Thank you for asking for us to share our experiences, Gabby. It feels good to talk about something that still carries so much stigma. Out in the open, but still protected by the anonymity of the internet.

  19. Here are some things that I have seen help my husband. My husband suffers from PTSD. I know it is an extreme for of depression. He has been off and on medication. One place that he went to that helped a lot was the Amen Clinic. They have clinics across the West coast like Seattle, and Sacramento. They do a brain scan when you are relaxed, and when you are active. They do this to see how your brain in functioning at different times like when you are sleeping or working. They also get a baseline blood test to see if you are vitamin deficient. They look at vitamin D, B, Zinc, Magnessium. Their theory is if you are deficient, then depression medications have a harder time working. They also do repeat blood tests, and scans. This helped a lot. The other is he say a relaxation therapist. He was able to lean that his body was always in fight or flight mode, even when sleeping. With the relaxation therapist he learned how to relax. Also counseling has helped him as well. I hope these tips help someone. Depression is serious, and we should not ignor it.

  20. Gaby, I’ve had depression and anxiety off and on for at least 17 years (since my first child), played with medications, diet, therapy. Five years ago I downward spiraled pretty hard and my psychiatrist introduced me to a psychiatrist and CBT. CBT saved my life and my relationships. I’ve worked really hard at what I think of as rewiring my brain, but I finally feel like I am living well. I still take daily meds, still have “off days” but I am so much better- and importantly- I feel like if/when it comes back, I will have a plan on how to handle it, so that anxiety is quieted, too. Best wishes

  21. there are MANY factors to take into account when trying to tackle depression. our bodies and minds are much more fragile than we like to think about. you listed some things you were considering modifying to see if it helped and i wanted to reach out with my success in eradicating sugar from my life. “sugar” means so many things and everyone has their own definition, but i’ve found great success in avoiding all processed sugars and alcohol. my partner and i have been sugar and alcohol free for over a year now and i can tell you that it has been like flipping a switch on both of our depressive cycles. we still have a challenging day here and there, but long gone are the “episodes” that may never end and pull you down so completely it takes everything you have left to not die, like you said. the thing that was the most eye opening for me in this process were the times when sugar accidentally got in. without fail, if i had any sugar, mandatory three days of deep, painful depression. three days, every time. and that was just trace amounts in something i wasn’t anticipating would have sugar. can you imagine what a slice of cake can do? or even the most beloved glass of wine? i will admit, it is hard to deal with social interactions without the glass of wine, but the fact that i’m not in bed crying instead of attending this event is beyond worth the awkward soda water with lime order. i hope you find your missing link. if it’s not sugar, it’s likely something else you will be able to control once you find it. hugs and high fives, laura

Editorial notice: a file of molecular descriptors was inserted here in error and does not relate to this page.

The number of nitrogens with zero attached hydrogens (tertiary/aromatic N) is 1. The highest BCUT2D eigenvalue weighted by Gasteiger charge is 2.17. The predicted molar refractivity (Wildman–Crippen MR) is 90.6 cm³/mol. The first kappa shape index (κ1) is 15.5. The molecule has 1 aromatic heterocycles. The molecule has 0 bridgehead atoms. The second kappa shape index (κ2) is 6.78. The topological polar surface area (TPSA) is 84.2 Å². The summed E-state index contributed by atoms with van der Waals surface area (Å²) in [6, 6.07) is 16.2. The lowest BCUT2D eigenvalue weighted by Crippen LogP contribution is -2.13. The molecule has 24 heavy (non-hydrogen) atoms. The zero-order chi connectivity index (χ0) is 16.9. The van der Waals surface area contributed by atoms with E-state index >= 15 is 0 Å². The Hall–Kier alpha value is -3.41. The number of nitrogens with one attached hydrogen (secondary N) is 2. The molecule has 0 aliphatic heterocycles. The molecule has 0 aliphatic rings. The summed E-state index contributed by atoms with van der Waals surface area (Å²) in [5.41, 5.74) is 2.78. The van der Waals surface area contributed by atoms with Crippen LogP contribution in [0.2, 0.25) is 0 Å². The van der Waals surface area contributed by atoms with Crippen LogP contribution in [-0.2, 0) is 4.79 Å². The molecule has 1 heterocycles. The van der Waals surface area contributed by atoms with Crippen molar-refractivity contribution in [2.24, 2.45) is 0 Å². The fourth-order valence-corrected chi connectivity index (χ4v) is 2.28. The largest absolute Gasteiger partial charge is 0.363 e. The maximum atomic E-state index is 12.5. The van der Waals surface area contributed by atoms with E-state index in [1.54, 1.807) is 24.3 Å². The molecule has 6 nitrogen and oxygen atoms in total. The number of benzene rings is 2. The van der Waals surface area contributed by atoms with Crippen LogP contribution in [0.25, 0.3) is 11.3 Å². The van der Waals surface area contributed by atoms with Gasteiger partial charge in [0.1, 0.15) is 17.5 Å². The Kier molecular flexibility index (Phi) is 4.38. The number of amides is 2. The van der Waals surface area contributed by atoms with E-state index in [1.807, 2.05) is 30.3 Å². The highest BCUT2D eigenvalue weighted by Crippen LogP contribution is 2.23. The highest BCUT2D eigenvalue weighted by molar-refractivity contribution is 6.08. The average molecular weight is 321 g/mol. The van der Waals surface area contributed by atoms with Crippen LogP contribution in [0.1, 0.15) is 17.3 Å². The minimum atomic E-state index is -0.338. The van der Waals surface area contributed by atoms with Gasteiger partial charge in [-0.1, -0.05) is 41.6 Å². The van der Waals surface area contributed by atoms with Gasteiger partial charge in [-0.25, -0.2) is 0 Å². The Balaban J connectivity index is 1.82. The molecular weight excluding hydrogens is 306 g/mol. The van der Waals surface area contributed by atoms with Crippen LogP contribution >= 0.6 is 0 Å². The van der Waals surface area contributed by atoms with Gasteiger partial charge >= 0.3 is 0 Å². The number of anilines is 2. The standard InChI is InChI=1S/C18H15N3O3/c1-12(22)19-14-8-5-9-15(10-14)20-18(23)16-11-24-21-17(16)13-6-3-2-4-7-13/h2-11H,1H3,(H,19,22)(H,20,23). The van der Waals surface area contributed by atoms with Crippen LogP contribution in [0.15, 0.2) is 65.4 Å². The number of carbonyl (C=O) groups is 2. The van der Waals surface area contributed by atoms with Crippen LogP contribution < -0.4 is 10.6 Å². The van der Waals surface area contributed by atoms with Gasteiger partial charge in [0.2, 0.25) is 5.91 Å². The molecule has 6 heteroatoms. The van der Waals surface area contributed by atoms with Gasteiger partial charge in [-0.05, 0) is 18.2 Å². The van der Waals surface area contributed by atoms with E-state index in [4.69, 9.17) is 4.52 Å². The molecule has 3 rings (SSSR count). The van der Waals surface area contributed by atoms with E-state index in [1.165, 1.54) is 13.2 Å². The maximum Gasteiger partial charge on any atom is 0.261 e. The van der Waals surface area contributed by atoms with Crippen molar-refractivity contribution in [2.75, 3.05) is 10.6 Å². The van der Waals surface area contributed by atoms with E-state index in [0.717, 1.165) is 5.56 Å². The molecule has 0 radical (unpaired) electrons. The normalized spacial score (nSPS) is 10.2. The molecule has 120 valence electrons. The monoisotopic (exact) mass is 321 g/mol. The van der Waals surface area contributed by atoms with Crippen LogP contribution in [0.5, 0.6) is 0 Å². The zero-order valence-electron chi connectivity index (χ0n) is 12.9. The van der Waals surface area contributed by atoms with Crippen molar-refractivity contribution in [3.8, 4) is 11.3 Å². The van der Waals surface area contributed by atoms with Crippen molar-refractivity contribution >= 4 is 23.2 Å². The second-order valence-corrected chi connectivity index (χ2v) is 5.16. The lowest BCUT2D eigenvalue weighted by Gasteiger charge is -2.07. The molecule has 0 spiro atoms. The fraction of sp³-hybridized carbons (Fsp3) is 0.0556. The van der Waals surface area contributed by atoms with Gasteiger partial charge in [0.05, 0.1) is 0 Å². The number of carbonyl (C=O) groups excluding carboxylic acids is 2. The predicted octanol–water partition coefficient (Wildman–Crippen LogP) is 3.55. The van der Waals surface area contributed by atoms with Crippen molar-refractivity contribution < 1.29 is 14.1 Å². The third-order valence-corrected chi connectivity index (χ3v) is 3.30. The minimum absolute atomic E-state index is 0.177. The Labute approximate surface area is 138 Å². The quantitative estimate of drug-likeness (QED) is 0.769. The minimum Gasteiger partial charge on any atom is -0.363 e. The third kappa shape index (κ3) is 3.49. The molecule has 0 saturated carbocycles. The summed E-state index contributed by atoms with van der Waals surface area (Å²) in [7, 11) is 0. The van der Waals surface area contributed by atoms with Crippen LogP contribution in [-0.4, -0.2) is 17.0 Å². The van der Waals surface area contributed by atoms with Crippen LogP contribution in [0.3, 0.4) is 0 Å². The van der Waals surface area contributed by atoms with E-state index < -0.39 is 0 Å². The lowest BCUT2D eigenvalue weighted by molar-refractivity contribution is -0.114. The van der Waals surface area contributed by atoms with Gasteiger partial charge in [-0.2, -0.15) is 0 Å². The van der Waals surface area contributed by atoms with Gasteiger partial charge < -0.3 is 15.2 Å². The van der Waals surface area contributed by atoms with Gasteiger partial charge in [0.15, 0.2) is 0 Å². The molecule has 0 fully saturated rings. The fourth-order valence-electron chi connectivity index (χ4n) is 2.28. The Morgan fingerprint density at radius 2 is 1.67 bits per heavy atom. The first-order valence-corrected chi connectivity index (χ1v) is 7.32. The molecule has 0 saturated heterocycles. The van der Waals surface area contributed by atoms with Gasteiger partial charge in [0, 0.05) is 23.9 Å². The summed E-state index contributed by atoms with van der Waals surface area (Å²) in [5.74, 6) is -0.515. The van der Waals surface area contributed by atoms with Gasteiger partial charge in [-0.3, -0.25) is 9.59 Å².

22. I struggled with depression, and a few health issues, that were debilitating for years and robbed me of enjoying my children’s infancy and then early childhood when postpartum depression evolve depression into depression and ptsd like symptoms. I came across the book Eat Dirt by Dr. Axe and after making some major dietary changes I feel like a black cloud has been lifted from me. It is an easy and quick read with very doable changes. Do I miss some of the foods I used to eat- sure- but I don’t miss the depression. It is worth a read and a try.

  23. I knew there was a reason I heart you.

    Personally, I’m still learning how to cope but I am doing better than I was last year about this time. I’d say Fall 2017 is when I’d begin my downward spiral. I finally broke down and went to see a mental health professional. It was a good start for me and I’m proud of myself because who knows where I’d be right now.

    The depression has been lingering since age 7 and it’s unfortunate because in African American community depression is viewed as a stigma and I was always taught there is no such thing – pick my head up and keep moving. Depression coupled with anxiety and insomnia is a dose. I knew I had insomnia for 15 years…but I attributed the insomnia to design school and working the design field. The anxiety I noted when my son was four (he’s now 9) and he went to visit his other grandparents out of town.

    I’m taking it day by day. I’m not fully where I want to be but to have had the strength to address the issue and seek help are what has been important to me. I just now need to be more aware of my triggers.

    Thank you for sharing.

  24. I thought I had my depression and anxiety under control but this week it all came crashing down. i just started meds (zoloft) and hoping they help but i’m scared and anxious of the meds too. the only thing thats calming me is remembering your posts about you depression and that meds just help. i’m really hoping i have the same luck. im so scared.